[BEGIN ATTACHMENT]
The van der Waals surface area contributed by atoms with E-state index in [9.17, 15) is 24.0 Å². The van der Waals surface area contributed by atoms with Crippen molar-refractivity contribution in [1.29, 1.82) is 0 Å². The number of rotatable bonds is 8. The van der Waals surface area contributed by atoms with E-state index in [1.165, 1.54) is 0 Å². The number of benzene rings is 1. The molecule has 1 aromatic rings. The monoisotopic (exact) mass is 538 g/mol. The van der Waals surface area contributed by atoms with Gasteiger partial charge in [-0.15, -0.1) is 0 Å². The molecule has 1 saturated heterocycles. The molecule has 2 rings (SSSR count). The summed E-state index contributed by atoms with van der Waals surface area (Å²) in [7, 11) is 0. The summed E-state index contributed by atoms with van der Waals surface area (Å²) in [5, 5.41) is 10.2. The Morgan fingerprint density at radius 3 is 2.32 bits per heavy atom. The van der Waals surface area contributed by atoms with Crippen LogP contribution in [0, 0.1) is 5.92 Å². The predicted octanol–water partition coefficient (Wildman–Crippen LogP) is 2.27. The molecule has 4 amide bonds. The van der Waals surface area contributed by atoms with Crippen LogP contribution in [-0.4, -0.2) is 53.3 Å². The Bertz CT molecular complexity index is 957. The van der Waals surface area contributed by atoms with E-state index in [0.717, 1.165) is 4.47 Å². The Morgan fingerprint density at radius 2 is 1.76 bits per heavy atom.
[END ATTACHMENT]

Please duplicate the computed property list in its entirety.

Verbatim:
The van der Waals surface area contributed by atoms with E-state index in [9.17, 15) is 24.0 Å². The van der Waals surface area contributed by atoms with Crippen molar-refractivity contribution in [1.29, 1.82) is 0 Å². The number of rotatable bonds is 8. The van der Waals surface area contributed by atoms with E-state index in [1.165, 1.54) is 0 Å². The number of benzene rings is 1. The molecule has 1 aromatic rings. The monoisotopic (exact) mass is 538 g/mol. The van der Waals surface area contributed by atoms with Gasteiger partial charge in [-0.15, -0.1) is 0 Å². The molecule has 1 saturated heterocycles. The molecule has 2 rings (SSSR count). The summed E-state index contributed by atoms with van der Waals surface area (Å²) in [7, 11) is 0. The summed E-state index contributed by atoms with van der Waals surface area (Å²) in [5, 5.41) is 10.2. The Morgan fingerprint density at radius 3 is 2.32 bits per heavy atom. The van der Waals surface area contributed by atoms with Crippen LogP contribution in [0, 0.1) is 5.92 Å². The predicted octanol–water partition coefficient (Wildman–Crippen LogP) is 2.27. The molecule has 4 amide bonds. The van der Waals surface area contributed by atoms with Crippen LogP contribution in [-0.4, -0.2) is 53.3 Å². The Bertz CT molecular complexity index is 957. The van der Waals surface area contributed by atoms with E-state index in [0.717, 1.165) is 4.47 Å². The Morgan fingerprint density at radius 2 is 1.76 bits per heavy atom.